Hello Boston residents! There is a municipal election next Tuesday, November 7th. Please commit yourself to voting on Tuesday and encourage your family, friends, and colleagues to vote as well. You can find your polling location online at http://www.sec.state.ma.us/WhereDoIVoteMA/bal/MyElectionInfo.aspx. You will be voting for Mayor of Boston and City Council.
Learn more about the candidates and their issues:
- Mayoral Questionnaire on Housing, Development, Displacement, and Gentrification
- Massachusetts Vision Zero Coalition survey
- ACLU: Where do Boston’s Mayoral and City Council candidates stand on policing issues?
- Weekly Dig: 27 Candidates for Boston City Council Talk About Boston Public Schools
I’d like to encourage you to vote for Tito Jackson for Mayor of Boston. Tito is a lifelong resident of Boston’s Grove Hall neighborhood and since 2011 he has served on the City Council as the representative of District 7 (all of Roxbury, parts of the South End, Dorchester, and Fenway neighborhoods). I’ve come to know him in recent years primarily through being active with Boston Public School parents and students to defend against three consecutive years of severe budget cuts from the Walsh administration and the threats of corporate education reform organizations, and advance a just and equitable model of public education. As Chair of the Boston City Council’s Committee on Education, Tito frequently meets and works with parents and students of Boston Public Schools. He recognizes the good work that BPS teachers and students are already doing, at a time when it is fashionable to attack public education as failing. He understands that schools will get better only if every school and every student receive equitable resources and we address problems due to poverty, inequality, and physical and mental health.
As you might imagine, education is one of the key issues on Tito’s platform. But he is also very concerned with housing. If you’ve tried to rent or buy a home in Boston in the past couple of decades you know it’s an extremely competitive housing market where an increasing demand for a static supply of housing stock has forced rents and mortgages through the roof. Members of Boston’s working and middle classes are finding it increasingly difficult to afford to live in the city. And when new housing is built, developers inevitably target it to high-end buyers. Tito is committed to making housing economically viable for all by increasing the number of truly affordable housing units.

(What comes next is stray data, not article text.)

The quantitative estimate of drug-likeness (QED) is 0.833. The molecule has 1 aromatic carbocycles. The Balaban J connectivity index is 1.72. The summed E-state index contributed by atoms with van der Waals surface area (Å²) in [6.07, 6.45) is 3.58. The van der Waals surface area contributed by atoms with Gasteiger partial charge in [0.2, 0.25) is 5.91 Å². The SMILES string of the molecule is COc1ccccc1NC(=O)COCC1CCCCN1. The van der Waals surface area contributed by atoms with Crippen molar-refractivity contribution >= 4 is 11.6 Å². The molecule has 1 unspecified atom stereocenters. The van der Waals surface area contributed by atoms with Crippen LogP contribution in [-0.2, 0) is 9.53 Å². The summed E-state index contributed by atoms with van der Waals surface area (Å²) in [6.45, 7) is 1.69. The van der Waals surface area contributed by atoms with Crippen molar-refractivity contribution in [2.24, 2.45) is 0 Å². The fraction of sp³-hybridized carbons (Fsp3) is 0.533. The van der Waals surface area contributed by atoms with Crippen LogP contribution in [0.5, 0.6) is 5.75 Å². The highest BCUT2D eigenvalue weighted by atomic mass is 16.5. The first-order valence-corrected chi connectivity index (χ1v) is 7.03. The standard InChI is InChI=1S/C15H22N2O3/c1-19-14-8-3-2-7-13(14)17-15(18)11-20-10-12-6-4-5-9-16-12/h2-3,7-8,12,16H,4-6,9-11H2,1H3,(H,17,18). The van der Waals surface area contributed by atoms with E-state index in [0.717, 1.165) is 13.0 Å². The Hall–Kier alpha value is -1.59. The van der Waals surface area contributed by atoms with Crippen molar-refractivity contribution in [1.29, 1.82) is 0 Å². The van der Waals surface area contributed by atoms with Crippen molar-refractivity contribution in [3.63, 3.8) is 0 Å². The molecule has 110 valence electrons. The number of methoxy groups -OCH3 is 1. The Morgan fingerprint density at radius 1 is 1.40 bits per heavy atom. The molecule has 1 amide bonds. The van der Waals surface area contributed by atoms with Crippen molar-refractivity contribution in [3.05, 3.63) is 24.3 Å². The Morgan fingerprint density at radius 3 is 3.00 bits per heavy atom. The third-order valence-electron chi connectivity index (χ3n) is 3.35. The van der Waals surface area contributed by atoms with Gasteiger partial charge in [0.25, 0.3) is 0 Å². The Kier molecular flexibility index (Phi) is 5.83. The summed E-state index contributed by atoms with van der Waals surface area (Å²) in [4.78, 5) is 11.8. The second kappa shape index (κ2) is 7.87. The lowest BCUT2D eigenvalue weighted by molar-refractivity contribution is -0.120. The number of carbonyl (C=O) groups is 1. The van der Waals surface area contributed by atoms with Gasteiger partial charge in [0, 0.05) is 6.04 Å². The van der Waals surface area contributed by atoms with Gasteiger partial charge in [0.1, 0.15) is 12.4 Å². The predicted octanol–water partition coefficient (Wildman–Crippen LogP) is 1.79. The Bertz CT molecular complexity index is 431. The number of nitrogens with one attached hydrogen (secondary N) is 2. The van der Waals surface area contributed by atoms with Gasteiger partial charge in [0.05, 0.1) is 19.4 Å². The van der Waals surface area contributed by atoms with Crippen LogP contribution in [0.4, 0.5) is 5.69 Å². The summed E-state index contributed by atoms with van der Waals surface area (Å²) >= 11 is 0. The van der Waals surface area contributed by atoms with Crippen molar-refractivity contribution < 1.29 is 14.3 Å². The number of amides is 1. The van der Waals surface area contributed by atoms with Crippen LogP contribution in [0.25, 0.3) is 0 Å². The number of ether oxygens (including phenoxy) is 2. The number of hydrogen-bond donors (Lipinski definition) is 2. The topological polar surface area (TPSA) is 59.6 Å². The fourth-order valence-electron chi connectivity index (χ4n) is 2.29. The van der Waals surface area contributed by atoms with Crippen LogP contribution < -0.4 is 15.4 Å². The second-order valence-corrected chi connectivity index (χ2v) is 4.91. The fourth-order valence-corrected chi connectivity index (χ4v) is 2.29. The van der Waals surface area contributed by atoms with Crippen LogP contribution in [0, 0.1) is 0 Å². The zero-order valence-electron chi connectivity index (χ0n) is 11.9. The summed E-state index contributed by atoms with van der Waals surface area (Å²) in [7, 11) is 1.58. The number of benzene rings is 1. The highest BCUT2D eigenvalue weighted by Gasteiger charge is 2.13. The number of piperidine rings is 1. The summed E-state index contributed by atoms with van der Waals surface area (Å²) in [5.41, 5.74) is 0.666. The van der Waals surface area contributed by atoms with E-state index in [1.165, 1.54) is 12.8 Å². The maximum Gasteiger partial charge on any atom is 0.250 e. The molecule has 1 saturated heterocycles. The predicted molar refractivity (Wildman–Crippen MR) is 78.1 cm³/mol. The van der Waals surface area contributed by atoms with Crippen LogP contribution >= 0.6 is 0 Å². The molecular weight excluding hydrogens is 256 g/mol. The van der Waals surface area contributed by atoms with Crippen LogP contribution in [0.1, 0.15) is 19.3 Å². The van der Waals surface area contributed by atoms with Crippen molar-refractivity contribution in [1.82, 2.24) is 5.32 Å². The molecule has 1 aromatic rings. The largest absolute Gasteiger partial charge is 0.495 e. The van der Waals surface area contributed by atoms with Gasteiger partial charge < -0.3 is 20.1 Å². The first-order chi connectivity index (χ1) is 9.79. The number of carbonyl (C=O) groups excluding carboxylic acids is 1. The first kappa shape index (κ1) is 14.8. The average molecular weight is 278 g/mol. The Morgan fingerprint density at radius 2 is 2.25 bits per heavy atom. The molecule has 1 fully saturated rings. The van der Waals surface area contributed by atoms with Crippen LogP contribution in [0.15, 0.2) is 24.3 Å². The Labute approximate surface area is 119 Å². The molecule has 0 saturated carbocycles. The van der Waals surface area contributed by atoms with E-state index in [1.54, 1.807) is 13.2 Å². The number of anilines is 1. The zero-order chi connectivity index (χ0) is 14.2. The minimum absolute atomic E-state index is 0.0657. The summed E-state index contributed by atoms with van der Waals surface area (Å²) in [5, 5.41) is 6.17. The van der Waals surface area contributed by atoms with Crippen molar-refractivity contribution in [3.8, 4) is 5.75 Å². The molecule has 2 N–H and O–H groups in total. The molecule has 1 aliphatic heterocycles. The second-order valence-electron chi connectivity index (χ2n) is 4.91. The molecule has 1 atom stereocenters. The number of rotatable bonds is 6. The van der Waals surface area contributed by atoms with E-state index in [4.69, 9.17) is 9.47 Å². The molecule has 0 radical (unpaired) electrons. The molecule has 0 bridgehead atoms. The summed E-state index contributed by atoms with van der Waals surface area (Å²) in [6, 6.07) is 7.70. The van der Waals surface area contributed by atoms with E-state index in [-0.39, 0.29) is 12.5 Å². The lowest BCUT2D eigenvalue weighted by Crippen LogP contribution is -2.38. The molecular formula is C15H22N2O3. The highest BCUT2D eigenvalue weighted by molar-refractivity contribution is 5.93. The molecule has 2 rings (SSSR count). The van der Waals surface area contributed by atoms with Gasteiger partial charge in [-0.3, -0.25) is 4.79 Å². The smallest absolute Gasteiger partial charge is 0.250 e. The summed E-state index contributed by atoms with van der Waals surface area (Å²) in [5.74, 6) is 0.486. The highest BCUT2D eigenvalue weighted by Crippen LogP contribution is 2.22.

Of course it’s easy to make promise that look great on a webpage, but there’s something about Tito that sets him apart from other candidates: he is truly a representative of the people who listens to them and works to resolve their problems. A couple of years ago, Boston was selected as a candidate to host the 2024 Summer Olympic Games. I had mixed feelings on the issue myself. On the one hand I enjoy the Olympics and it would be a treat to have it in our great city, but on the other hand I know that the cost of the Olympics can be economically devastating to the host city. Although the supporters of the bid promised that no public funding would be used for the Olympics, many citizens were concerned about the lack of transparency around the contents of the actual bid documents. Tito was initially supportive of Boston 2024 but listened to the growing concern of his constituents and filed a subpoena forcing the Boston 2024 organizers to release the full, unredacted bid. As feared, the bid put Boston on the hook for hundreds of millions of dollars in public money, and that was before any inevitable cost overruns. This is just one instance of Tito listening to his constituents, acting on their concerns, and working toward greater transparency and equity in Boston government.
Ok, so you may be saying to yourself, why change horses midstream? Isn’t Marty Walsh nationally recognized as a progressive leader? Doesn’t Walsh have box full of prominent endorsements? How is Tito any different?
If that’s the case, here are five reasons why you should not vote for Marty Walsh: